Is there anyone doing math work stations? I would like to try implementing them this year. Any advice, support, sharing of station ideas, etc. would be appreciated!

I want to do math work stations, as well. However, with 33 students (and the year hasn't even started yet) I am not sure exactly how it is going to look yet or if it is even going to be feasible. I found this blog that looks to be helpful http://www.3rdgradethoughts.com/p/math-rotations.html

I want to do rotations every day, but know that some days after whole group there will only be one rotation. I am going to shoot for two rotations at least three times a week. That is a total of 8 stations they will do weekly. I saw my new classroom, and I am hoping the 6 computers on a table are still there when I return. If so, I will have a computer station for IXL and some games on topic.

One of the stations I am going to start with is making a 100 day book. Everyday students will do something with the number of the day, sort of review of concepts (I think idea came from the book).

I am also going to start with just about 5 stations that I am going to teach in math the first couple of days, things like race to 100, addition top it, etc. I love the idea of having a list of vocab for students to use posted in the room/station. I also like the ideas of variations of thing students can do at each station.

figuring this out as well. I did Math Workshop last year, but want to get more out of it and increase the rigor of their work.

One thing I did was attend my district's PD about using "just right numbers." I love this, because just like how we have kids read just right books, we can have them use just right numbers to differentiate their work. Genius! (BUT SO EASY!) I tried it out at summer school, and I loved it!

I plan on doing a book where each day they need to +10, -10, +100, -100 (we will discuss why that this will be below 0 so they begin to think of negative numbers), odd/even, base ten , tallies, coins, word form etc. Our numbers will be based off of the day of school. I plan on doing this & a word problem as either a center or as a 5 minute math warm up with the class to get them ready to go!

Basically I do a mini lesson (and a lot of repeated practice)about choosing numbers that work for you. It is quite similar to how we talk about just right books. If you can solve it in your head, then it is TOO EASY! If you have no idea where to start, then it is TOO HARD! If you can explain your strategy, then it is JUST RIGHT!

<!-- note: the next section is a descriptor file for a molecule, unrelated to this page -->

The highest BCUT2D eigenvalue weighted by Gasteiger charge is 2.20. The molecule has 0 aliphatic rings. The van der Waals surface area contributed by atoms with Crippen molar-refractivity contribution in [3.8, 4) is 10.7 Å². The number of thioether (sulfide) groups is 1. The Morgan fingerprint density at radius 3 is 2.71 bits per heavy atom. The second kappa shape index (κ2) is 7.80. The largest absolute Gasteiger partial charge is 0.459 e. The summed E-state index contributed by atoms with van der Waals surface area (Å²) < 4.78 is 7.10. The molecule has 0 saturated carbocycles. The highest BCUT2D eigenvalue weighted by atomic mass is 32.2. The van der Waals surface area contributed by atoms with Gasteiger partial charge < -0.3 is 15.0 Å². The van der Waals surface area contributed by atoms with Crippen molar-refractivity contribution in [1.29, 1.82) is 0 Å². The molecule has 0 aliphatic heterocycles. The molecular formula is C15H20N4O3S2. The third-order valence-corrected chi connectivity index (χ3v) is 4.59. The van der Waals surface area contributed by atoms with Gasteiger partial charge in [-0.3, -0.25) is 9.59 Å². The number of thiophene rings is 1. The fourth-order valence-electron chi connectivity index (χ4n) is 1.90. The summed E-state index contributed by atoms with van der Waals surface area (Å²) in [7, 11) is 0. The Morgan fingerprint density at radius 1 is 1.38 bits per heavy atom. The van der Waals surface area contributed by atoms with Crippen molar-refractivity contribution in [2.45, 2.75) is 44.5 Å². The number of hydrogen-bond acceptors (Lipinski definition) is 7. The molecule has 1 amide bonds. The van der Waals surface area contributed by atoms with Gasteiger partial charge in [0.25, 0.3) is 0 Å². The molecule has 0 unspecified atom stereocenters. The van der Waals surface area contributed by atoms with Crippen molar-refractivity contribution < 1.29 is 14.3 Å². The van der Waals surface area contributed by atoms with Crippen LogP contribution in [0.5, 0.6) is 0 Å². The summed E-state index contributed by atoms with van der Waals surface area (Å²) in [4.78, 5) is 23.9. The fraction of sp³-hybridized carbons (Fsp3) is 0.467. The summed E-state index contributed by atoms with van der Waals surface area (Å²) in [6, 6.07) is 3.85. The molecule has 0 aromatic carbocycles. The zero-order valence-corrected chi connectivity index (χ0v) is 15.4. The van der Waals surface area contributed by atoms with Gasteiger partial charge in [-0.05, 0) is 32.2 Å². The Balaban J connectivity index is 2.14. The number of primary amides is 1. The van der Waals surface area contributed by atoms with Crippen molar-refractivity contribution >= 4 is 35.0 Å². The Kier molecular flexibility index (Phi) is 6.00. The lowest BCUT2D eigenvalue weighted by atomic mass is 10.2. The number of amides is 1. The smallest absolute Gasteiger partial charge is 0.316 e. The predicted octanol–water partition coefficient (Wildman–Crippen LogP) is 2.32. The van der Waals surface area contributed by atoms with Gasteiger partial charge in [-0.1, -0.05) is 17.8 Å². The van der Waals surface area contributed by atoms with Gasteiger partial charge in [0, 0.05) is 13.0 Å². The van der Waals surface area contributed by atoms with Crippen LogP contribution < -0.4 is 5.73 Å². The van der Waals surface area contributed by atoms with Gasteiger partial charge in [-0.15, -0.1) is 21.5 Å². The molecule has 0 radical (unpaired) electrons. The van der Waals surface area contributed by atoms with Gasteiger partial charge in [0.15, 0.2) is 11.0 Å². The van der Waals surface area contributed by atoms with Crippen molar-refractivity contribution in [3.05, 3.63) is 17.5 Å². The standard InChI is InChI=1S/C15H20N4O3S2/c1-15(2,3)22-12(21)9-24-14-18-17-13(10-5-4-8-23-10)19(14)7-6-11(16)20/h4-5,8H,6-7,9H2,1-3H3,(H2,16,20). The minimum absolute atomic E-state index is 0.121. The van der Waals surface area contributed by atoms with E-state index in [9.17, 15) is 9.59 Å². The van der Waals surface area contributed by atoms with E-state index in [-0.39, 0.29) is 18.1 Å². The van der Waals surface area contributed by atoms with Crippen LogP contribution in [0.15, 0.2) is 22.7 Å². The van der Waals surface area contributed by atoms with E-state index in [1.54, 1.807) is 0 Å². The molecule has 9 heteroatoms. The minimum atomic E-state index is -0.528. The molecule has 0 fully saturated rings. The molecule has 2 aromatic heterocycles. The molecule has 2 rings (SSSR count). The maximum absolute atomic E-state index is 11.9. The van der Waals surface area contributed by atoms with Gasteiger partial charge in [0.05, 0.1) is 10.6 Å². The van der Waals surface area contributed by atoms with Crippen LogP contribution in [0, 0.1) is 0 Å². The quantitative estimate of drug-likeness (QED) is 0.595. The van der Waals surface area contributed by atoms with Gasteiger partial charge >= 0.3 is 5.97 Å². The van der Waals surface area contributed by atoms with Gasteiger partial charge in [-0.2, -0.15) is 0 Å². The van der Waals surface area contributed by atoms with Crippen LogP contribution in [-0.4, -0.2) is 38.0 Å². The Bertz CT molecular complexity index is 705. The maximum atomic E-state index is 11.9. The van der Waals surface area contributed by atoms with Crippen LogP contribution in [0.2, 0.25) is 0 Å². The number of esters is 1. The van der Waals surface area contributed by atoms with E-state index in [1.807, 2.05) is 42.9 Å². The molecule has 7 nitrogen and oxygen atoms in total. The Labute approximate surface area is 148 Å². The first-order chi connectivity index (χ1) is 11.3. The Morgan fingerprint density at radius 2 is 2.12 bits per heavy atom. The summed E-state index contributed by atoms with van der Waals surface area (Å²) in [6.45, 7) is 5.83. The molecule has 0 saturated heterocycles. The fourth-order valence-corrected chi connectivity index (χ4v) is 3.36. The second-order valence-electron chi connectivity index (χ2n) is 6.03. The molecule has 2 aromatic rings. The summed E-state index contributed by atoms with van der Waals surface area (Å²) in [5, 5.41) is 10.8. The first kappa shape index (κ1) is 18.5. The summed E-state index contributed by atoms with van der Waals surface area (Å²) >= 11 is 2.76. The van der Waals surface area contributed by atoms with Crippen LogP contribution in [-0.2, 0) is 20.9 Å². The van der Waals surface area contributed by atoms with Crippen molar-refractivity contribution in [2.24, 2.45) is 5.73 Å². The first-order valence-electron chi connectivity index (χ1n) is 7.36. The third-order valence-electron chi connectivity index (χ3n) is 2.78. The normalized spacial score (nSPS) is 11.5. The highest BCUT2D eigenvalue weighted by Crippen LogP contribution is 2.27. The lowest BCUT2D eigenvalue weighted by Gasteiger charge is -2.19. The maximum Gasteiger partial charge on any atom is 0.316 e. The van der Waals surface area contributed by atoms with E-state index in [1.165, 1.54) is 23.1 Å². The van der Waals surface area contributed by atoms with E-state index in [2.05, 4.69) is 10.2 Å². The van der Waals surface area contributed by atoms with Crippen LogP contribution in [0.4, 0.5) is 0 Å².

I am in Colorado. Common core standards are in our standards and then some. I would love to keep in contact the year. I am going to try to do 1 station per day. I haven't seen this year's schedule so I don't know for sure of this will work. We start out the year with number sense (counting, place value, forms-standard, extended, word). I will start out with a game that is similar to chutes an ladders for counting for sure. There will also be some activity having to do with ways to make 10 - maybe go fish for 10. Maybe even something as simple as picking a card with a number and writing the different forms of it. I also like guess my number.
I will be looking more closely at the specifics in the next couple of weeks as my start date gets closer.

I am going to use the Math rotations also so would love to bounce ideas off... are you starting off right away with the groups? Our district does grouping with each unit.. pretest group assess regroup so I have the higher kids but want to use the rotations yet as there is a big range with that group. Have you decided if you are doing this everyday: I was kind of thinking three times a week with Friday being fact fluency day and me really assessing how well they are doing. Also am thinking of doing the going green with rocket math that I saw on youtube...

First of all the Debbie Diller book is fabulous for this. Get it!

I taught with Investigations but you could do this wit other programs too.
I taught new lessons whole group, with children on carpet working in either their math journals or on white boards depending on the lesson. I would then give them some independent practice, again in math journals or white boards while I walked around. As I checked their work and could see that they could do it, they would work on the independent math sheets from the workbooks. I would hand a packet out and they could either go back to their desks or stay on the rug if they wanted a bit of help. That left me with the ones who needed more instruction or support.
As they finished the children would go get their math baskets which contained games they had been taught to play from Investigations and other places, flash cards , Judy clocks, play money, dice and playing cards. each basket was assigned to 2 people ( math partners). If one child finished before the partner they would play a solitaire type game from the basket. I always had several of those. When their partner was finished, they could play any game in the basket. The baskets varied in the games they had in them and math partners were of similar ability.
I would introduce at least one new game a week and I kept changing the games in and out to avoid boredom.

Other days, if I knew some children needed extra work, I would call them for a lesson and have the others start with math baskets or work in math folders which had extra worksheets in them.

The children also kept unfinished math work in their folders that they would work on during math basket time if needed.

I found lots of great math games on the internet, from PT folks, on TPT and in catalogues.I also used Marcy Cook's Math Tiles in the baskets as well.